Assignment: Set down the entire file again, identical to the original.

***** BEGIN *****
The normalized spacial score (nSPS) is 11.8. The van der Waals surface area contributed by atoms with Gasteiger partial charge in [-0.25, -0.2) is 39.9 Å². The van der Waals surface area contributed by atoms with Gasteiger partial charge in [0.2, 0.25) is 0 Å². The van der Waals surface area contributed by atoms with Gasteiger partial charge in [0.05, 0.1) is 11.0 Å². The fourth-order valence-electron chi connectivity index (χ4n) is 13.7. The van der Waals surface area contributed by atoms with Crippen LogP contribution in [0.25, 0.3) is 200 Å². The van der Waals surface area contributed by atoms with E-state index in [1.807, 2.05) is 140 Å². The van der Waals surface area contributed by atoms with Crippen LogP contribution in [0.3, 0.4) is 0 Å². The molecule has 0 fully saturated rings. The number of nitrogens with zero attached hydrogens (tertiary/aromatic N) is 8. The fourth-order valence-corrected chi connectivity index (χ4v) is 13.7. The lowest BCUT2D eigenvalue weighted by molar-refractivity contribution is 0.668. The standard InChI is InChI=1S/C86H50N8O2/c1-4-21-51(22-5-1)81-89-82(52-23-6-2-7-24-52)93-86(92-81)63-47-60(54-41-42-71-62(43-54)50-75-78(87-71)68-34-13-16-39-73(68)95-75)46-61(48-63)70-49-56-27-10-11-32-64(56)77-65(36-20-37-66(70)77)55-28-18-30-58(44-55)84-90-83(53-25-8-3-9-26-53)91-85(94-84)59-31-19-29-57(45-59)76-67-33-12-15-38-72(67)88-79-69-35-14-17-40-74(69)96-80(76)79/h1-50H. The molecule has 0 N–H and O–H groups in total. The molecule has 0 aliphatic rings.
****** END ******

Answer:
The normalized spacial score (nSPS) is 11.8. The van der Waals surface area contributed by atoms with Gasteiger partial charge in [-0.25, -0.2) is 39.9 Å². The van der Waals surface area contributed by atoms with Gasteiger partial charge in [0.2, 0.25) is 0 Å². The van der Waals surface area contributed by atoms with Gasteiger partial charge in [0.05, 0.1) is 11.0 Å². The fourth-order valence-electron chi connectivity index (χ4n) is 13.7. The van der Waals surface area contributed by atoms with Crippen LogP contribution in [0.25, 0.3) is 200 Å². The van der Waals surface area contributed by atoms with E-state index in [1.807, 2.05) is 140 Å². The van der Waals surface area contributed by atoms with Crippen LogP contribution in [0.3, 0.4) is 0 Å². The molecule has 0 fully saturated rings. The number of nitrogens with zero attached hydrogens (tertiary/aromatic N) is 8. The fourth-order valence-corrected chi connectivity index (χ4v) is 13.7. The lowest BCUT2D eigenvalue weighted by molar-refractivity contribution is 0.668. The standard InChI is InChI=1S/C86H50N8O2/c1-4-21-51(22-5-1)81-89-82(52-23-6-2-7-24-52)93-86(92-81)63-47-60(54-41-42-71-62(43-54)50-75-78(87-71)68-34-13-16-39-73(68)95-75)46-61(48-63)70-49-56-27-10-11-32-64(56)77-65(36-20-37-66(70)77)55-28-18-30-58(44-55)84-90-83(53-25-8-3-9-26-53)91-85(94-84)59-31-19-29-57(45-59)76-67-33-12-15-38-72(67)88-79-69-35-14-17-40-74(69)96-80(76)79/h1-50H. The molecule has 0 N–H and O–H groups in total. The molecule has 0 aliphatic rings.